Mary Ellen Mark’s extraordinary portrait of Falkland Road was first published in 1981, following years of interactions and relationship building trust with the prostitutes of Bombay’s infamous red light district. These eventually led to 65 photographs made over six weeks that show the daily life lived by the women (and men) of the street. Mark’s images are beautiful, electric, shocking, and remarkable for their emotional power and for the visceral brilliance of their color. Together with Mark’s captions and introductory text,Falkland Road is an astonishing insight into a raw and frightening world, made accessible by the completeness of the photographer’s involvement, by her humanity, and by the way she captures the variety of individual life and the color, passion, and tenderness that still abide there.

On the flaps of the dust jacket to Falkland Road there is an outline of the many awards and honors Mary Ellen Mark has received during her distinguished career, including five honorary doctorates.Does the fact that the prints are now selling for approximately $3,000 mean that the photographer, one of the most respected documentary photographers in the world, is an exploiter?

How we effect a person’s self-perception and how our work depends on it

Another famous photographer who gained a reputation for exploiting her subjects was Diane Arbus. The writer Eudora Welty had described Arbus’s work as “totally violates human privacy, and by intention”. Arbus like photographing the blind “because they can’t fake their expressions. They don’t know what their expressions are, so there is no mask”. Her late pictures of inmates in various mental homes represent an extreme exploitation of this idea, almost to the point of mental sightlessness. These people have no idea of who they are or how they are perceived and are powerless to control the way they are regarded.

Each one of us has his way of approaching our subjects. Arbus herself said she had a way of being able to ‘figure myself into any situation’. Awkwardness was her starting point. In this way her approach to photography was similar to Joan Didion’s to journalism. ‘My only advantage as a reporter’, Didion explained, ‘is that I am so physically small, so temperamentally unobtrusive, and so neurotically inarticulate that people tend to forget that my presence runs counter to their best interest. And it always does’. (from the book The Ongoing Moment by Geoff Dyer)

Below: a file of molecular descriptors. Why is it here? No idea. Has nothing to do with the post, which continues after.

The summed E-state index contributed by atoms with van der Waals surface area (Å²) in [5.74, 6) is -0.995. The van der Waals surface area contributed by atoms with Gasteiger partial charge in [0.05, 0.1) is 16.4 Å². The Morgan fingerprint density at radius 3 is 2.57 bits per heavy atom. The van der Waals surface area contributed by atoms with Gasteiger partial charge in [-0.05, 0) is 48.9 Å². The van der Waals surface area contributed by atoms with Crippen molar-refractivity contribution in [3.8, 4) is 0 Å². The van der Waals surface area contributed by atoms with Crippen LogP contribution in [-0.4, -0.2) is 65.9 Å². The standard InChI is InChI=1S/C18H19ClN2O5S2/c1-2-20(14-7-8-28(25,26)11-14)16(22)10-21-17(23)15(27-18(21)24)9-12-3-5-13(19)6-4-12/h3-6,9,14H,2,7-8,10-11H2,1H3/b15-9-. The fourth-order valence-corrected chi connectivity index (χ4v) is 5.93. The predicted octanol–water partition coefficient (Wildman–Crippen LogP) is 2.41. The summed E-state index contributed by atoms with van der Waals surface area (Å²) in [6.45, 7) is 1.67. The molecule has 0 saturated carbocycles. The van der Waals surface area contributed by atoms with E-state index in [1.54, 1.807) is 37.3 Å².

A documentary photography workshop in India. Dharavi, Mumbai 2013The Where and When of Picture Taking

Because many readers react strongly to pictures that seem to violate the privacy of others, it is important to be clear on the legal and ethical issues surrounding the right to privacy. More than the law, it is important that we as documentary photographers value people, their inherent beauty and dignity.

P.S And as a final note, and shameless promotion; The documentary photography workshop in Dharavi will address all the above and more in an open and collaborative manner. I am always open to suggestions and criticism as long as it is polite and in the sprit of sharing and learning.

* The cover image is from an assignment with the hand-pulled rickshaws drivers of Kolkata